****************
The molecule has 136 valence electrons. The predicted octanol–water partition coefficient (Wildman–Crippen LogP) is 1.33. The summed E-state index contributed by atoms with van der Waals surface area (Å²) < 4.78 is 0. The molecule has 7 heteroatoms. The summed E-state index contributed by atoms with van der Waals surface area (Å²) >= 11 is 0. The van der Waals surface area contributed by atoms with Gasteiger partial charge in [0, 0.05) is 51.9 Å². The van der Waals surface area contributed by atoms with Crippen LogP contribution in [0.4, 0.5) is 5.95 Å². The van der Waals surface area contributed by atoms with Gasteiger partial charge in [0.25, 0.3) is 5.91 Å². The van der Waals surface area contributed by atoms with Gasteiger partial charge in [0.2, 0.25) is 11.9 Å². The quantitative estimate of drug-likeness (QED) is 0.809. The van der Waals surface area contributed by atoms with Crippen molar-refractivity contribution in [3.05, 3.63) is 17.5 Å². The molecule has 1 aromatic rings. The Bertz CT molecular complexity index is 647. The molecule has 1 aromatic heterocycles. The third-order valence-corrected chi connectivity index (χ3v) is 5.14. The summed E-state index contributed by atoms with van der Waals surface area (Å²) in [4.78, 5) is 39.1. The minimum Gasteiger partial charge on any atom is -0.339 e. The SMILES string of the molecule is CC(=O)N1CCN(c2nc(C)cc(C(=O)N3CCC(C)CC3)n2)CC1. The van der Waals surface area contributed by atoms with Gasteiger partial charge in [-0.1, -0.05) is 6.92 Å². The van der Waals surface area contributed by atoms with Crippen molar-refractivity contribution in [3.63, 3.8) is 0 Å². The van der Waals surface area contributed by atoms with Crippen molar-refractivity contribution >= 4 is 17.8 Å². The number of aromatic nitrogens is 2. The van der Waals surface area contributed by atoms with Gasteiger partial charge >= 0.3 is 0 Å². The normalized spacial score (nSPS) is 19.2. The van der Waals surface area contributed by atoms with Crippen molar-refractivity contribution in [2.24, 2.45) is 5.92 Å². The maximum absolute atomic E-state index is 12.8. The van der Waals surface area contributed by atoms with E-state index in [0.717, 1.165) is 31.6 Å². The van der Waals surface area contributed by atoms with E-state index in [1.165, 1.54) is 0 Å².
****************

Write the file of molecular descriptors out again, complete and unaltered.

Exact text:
The molecule has 136 valence electrons. The predicted octanol–water partition coefficient (Wildman–Crippen LogP) is 1.33. The summed E-state index contributed by atoms with van der Waals surface area (Å²) < 4.78 is 0. The molecule has 7 heteroatoms. The summed E-state index contributed by atoms with van der Waals surface area (Å²) >= 11 is 0. The van der Waals surface area contributed by atoms with Gasteiger partial charge in [0, 0.05) is 51.9 Å². The van der Waals surface area contributed by atoms with Crippen LogP contribution in [0.4, 0.5) is 5.95 Å². The van der Waals surface area contributed by atoms with Gasteiger partial charge in [0.25, 0.3) is 5.91 Å². The van der Waals surface area contributed by atoms with Gasteiger partial charge in [0.2, 0.25) is 11.9 Å². The quantitative estimate of drug-likeness (QED) is 0.809. The van der Waals surface area contributed by atoms with Crippen molar-refractivity contribution in [3.05, 3.63) is 17.5 Å². The molecule has 1 aromatic rings. The Bertz CT molecular complexity index is 647. The molecule has 1 aromatic heterocycles. The third-order valence-corrected chi connectivity index (χ3v) is 5.14. The summed E-state index contributed by atoms with van der Waals surface area (Å²) in [4.78, 5) is 39.1. The minimum Gasteiger partial charge on any atom is -0.339 e. The SMILES string of the molecule is CC(=O)N1CCN(c2nc(C)cc(C(=O)N3CCC(C)CC3)n2)CC1. The van der Waals surface area contributed by atoms with Gasteiger partial charge in [-0.1, -0.05) is 6.92 Å². The van der Waals surface area contributed by atoms with Crippen molar-refractivity contribution in [3.63, 3.8) is 0 Å². The van der Waals surface area contributed by atoms with Crippen molar-refractivity contribution >= 4 is 17.8 Å². The number of aromatic nitrogens is 2. The van der Waals surface area contributed by atoms with Gasteiger partial charge >= 0.3 is 0 Å². The normalized spacial score (nSPS) is 19.2. The van der Waals surface area contributed by atoms with Crippen molar-refractivity contribution in [2.24, 2.45) is 5.92 Å². The maximum absolute atomic E-state index is 12.8. The van der Waals surface area contributed by atoms with E-state index in [0.717, 1.165) is 31.6 Å². The van der Waals surface area contributed by atoms with E-state index in [1.165, 1.54) is 0 Å².